Sunday, December 30, 2012

Classic Films in Focus: SUSPICION (1941)

Alfred Hitchcock had broken into the American movie-making scene with Rebecca in 1940 and then quickly turned out a number of additional films, including the 1941 romantic thriller, Suspicion, which reunited the director with Rebecca star Joan Fontaine. This second outing with Hitchcock would win Fontaine an Oscar for Best Actress, and she certainly does have an intriguing role to play as a heroine who is simultaneously consumed by both passion and paranoia. With Cary Grant making his first of four career appearances in Hitchcock films, Suspicion offers plenty of classic Hollywood appeal, although its premise may tug at the conscience of the astute modern viewer.

Fontaine stars as Lina McLaidlaw, a "carefully brought up" English girl who falls for rakish Johnnie Aysgarth (Cary Grant) and elopes with him after a whirlwind romance. As it turns out, she knows very little about him, and his inability to manage or earn money begins to cast a shadow over their marriage, especially because he habitually lies to his wife about their finances. Johnnie then cooks up a real estate scheme with one of his pals (Nigel Bruce), but it begins to look like murder might have been Johnnie's ultimate plan, and Lina suspects that she herself will be his next victim.

Hitchcock has a great talent for bringing out the darkness in the usually genial Grant, and Suspicion uses that side of his persona to great effect. As Lina grows increasingly uneasy about her husband's true nature, we see the camera focus more and more on Johnnie's tightly controlled expressions whenever he stands behind her. What is he thinking? We are kept on edge about his intentions, and the suspense winds the audience just as carefully as it winds the anxious heroine. The ambiguity in Grant's character allowed the director to make changes to the plot of the film as it went through production, and it really is impossible to predict the ending from the earlier scenes. One of the best and most famous moments is the shot of Johnnie carrying a luminous glass of milk up a flight of dark stairs. The lit glass glows eerily in the frame, suggesting a hidden, sinister nature. Is it poisoned? Will Lina drink it, anyway?

That question brings up the biggest problem with the film. Murderer or not, Johnnie is a rotten husband, a liar and a swindler from the start, yet Lina loves him so helplessly that she melts every time she gets the slightest sign that he might really care for her. Watching Fontaine's heroine is almost painful at times because she not only tolerates but even seems to take pride in suffering Johnnie's lies and temper. There's a classic "Dear Abby" letter hidden somewhere in the subtext of the film, and it seems doubtful that marital counseling could solve the issue at hand, although a good divorce lawyer and a restraining order might be about right. Perhaps it's one of the ways in which the film shows its age, but the sexual politics that underlie the story might be the most horrific part of the whole picture.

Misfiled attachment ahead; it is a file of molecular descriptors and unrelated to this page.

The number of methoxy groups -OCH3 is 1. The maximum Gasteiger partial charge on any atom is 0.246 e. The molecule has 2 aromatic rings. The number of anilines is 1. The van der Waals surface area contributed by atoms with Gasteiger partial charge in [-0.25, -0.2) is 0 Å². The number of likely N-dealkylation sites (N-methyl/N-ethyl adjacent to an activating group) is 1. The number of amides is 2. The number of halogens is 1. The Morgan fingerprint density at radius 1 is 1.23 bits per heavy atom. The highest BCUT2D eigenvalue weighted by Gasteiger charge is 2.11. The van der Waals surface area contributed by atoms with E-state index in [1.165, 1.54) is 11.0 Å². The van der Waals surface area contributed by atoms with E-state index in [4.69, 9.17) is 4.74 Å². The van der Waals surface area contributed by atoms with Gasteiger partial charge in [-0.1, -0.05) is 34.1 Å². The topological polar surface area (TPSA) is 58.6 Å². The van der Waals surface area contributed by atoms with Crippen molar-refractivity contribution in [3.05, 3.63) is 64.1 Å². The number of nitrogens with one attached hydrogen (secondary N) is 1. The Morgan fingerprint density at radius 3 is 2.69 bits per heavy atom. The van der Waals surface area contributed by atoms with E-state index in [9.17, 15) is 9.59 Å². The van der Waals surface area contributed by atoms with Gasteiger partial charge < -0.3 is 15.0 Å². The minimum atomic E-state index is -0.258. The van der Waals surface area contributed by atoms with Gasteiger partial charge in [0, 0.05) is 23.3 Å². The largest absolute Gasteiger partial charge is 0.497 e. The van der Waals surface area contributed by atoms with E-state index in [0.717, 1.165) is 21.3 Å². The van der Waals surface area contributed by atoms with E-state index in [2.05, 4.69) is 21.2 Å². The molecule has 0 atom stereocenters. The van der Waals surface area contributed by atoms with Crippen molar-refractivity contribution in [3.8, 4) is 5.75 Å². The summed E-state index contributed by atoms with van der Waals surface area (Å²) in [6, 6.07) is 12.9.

Suspicion earned three Oscar nominations in all, including a nod for Best Picture, but Fontaine scored its only win. Look for English character players like Cedric Hardwicke, Heather Angel, and Dame May Whitty in the supporting roles along with Nigel Bruce, who is best remembered today as Basil Rathbone's bumbling Watson in a series of Sherlock Holmes films. If you like Hitchcock's early Hollywood work, be sure to see Shadow of a Doubt (1943), Lifeboat (1944), and Notorious (1946). For more of Joan Fontaine, try Jane Eyre (1943). You'll find Grant teaming up with Hitchcock again in Notorious as well as To Catch a Thief (1955) and North by Northwest (1959).

An earlier version of this review originally appeared on The author retains all rights to this content.

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